writers to worship

writers to worship

Sofia Builds a Shrine
by Joan Logghe

During her middle years
When the children looked
All glowing and strong
Like pups, like colts,
she and her husband stood
frayed and tattered
at the back of the photographs
They looked older then
than at retirement

She needed more
than frozen corn
and mended jeans,
a cure beyond dried herbs
manzanilla and alhucema

She stole time from summer
A thief of after work minutes
and the baby in bed
the two older ones
fighting over dishes.
Her husband stood smoking on the porch
beside himself with sunset

East of the house
quiet among pinons
she drew a crescent with her foot
so that the moon would fall
full face rising, on the Virgin.
The statue she bought in town,
called her in whispers, Lupita.

On Sundays, they picked rocks.
The kids ran the arroyos
tossed stones onto the pick-up bed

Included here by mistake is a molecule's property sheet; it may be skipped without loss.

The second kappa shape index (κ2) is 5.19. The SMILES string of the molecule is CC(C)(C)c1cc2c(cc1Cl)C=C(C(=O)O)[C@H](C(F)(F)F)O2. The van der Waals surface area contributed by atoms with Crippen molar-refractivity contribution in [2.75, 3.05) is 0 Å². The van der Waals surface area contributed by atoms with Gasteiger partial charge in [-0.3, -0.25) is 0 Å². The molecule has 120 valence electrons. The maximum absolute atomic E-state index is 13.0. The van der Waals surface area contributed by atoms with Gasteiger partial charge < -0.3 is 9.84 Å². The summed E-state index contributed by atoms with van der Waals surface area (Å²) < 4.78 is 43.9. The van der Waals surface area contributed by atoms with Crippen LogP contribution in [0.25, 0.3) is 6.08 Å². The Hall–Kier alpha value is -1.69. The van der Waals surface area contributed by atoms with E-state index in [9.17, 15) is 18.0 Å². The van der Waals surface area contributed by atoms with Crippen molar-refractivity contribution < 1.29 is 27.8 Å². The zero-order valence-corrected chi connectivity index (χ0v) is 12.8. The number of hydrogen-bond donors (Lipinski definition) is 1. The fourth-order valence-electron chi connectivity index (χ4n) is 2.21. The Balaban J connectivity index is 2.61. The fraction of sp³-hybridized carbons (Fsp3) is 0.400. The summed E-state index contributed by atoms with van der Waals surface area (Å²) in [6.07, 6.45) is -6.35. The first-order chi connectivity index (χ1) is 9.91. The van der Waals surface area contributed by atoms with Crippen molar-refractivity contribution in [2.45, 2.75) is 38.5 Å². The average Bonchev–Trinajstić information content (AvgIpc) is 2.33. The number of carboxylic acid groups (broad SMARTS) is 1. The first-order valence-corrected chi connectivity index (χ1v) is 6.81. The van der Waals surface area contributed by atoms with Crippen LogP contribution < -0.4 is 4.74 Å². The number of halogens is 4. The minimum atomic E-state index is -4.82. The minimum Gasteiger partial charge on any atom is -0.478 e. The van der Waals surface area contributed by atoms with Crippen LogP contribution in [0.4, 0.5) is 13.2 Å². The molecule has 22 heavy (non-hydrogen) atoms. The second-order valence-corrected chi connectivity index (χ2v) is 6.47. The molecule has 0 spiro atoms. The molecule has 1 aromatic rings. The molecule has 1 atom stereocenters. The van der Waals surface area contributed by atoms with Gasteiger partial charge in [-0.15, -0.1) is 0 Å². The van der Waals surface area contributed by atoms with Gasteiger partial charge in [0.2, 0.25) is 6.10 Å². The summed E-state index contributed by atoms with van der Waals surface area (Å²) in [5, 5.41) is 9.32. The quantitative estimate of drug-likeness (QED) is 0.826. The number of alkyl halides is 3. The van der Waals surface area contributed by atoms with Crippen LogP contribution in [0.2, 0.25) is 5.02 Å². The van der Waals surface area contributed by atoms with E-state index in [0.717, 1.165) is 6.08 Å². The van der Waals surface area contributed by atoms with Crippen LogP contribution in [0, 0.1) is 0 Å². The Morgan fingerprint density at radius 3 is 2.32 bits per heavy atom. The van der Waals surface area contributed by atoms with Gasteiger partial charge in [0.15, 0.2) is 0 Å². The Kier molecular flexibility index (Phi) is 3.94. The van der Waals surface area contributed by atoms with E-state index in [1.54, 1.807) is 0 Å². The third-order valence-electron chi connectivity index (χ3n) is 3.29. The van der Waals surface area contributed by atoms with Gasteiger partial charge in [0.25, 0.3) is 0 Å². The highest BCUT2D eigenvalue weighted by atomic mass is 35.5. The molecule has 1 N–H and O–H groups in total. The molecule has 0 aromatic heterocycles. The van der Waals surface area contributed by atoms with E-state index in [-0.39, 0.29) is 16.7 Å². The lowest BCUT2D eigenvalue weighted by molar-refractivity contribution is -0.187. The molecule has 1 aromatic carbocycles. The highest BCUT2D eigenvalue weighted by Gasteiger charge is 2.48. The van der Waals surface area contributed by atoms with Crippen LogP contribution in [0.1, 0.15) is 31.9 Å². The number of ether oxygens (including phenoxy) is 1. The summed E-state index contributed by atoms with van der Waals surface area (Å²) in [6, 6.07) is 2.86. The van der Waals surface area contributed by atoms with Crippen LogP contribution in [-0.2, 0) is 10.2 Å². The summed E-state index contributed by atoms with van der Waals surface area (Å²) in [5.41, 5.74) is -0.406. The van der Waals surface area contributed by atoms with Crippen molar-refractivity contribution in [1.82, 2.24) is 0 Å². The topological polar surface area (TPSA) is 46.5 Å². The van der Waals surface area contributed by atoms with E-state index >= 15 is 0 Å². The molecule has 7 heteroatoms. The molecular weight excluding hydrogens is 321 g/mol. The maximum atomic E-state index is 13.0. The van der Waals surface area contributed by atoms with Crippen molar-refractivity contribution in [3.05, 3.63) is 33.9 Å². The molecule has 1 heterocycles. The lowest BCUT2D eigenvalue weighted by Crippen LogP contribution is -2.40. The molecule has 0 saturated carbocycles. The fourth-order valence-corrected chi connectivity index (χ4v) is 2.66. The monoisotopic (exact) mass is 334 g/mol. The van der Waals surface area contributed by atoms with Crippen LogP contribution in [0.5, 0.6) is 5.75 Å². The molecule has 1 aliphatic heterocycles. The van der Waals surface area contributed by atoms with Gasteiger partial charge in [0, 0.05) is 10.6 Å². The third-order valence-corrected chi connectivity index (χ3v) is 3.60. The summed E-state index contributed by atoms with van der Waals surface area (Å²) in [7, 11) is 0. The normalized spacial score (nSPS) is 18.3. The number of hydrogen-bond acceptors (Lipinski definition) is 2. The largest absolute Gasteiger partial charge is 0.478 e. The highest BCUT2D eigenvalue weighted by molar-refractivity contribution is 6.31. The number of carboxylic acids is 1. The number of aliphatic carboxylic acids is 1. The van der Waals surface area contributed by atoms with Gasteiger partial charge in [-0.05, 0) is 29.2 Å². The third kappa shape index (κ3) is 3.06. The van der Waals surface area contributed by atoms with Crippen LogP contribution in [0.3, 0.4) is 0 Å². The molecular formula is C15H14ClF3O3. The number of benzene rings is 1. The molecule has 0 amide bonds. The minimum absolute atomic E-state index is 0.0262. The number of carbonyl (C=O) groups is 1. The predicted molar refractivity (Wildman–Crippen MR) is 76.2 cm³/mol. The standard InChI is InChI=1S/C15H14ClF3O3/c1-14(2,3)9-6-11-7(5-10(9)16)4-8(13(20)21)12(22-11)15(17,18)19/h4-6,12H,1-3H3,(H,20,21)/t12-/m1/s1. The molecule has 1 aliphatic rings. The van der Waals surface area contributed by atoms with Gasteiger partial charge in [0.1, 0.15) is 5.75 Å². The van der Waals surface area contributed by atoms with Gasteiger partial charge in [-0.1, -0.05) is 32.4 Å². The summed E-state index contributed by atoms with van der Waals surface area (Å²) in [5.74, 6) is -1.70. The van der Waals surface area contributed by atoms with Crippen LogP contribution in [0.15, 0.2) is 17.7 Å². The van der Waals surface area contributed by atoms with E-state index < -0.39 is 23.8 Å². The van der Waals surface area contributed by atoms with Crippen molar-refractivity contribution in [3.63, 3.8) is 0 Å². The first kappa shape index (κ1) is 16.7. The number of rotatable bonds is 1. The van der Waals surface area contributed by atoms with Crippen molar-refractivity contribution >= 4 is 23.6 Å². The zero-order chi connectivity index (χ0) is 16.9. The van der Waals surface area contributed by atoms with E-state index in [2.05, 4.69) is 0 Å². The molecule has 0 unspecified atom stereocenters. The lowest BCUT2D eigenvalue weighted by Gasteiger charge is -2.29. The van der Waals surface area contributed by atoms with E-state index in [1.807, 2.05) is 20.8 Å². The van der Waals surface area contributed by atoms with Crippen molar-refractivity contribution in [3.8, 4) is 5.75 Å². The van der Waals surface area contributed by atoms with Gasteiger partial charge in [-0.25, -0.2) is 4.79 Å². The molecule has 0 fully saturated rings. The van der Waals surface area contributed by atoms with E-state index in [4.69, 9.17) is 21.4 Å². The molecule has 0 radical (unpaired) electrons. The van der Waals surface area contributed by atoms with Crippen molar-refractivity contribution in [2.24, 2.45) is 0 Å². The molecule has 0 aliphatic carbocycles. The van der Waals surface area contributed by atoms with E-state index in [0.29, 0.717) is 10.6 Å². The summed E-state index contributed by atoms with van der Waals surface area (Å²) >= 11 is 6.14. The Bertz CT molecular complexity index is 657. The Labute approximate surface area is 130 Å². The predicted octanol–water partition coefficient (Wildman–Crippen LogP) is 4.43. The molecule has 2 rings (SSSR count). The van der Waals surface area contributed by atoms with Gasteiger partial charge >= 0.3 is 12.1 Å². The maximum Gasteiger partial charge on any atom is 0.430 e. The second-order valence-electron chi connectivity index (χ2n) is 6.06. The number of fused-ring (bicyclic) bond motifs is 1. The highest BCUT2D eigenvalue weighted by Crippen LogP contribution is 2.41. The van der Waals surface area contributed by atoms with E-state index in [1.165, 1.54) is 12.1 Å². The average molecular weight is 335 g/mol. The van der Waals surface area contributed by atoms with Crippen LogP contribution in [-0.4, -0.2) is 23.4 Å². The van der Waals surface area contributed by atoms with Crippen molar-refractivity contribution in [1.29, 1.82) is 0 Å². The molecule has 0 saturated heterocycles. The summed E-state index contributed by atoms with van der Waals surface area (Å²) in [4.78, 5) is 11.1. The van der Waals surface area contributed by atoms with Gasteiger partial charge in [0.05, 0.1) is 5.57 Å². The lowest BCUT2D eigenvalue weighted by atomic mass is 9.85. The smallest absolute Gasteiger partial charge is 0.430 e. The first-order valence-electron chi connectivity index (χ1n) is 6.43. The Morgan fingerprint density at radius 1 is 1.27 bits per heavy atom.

and rode home squabbling.
Sofia touched them each
then sent them in for lemonade,
sorted granite and limestone.

She domed the nicho
and in wet mortar stuck
bits of broken glass
in rays to catch the sun,
a corona of daylight

Next spring she planted
a few beans at the base
some blue corn
each with a blessing,
And she went wild with flowers
double petunias
Crackerjack marigolds.

On dark nights she said many prayers.
Wrote some on paper scraps
tucked under the rocks.
She’d bring sea shells, ribbons,
and milagros. Whatever pleased her
she’d bring, and many votive candles
burned and shined.

People say
Sofia seems younger
since she built that shrine,
a rose, blooming out of season.

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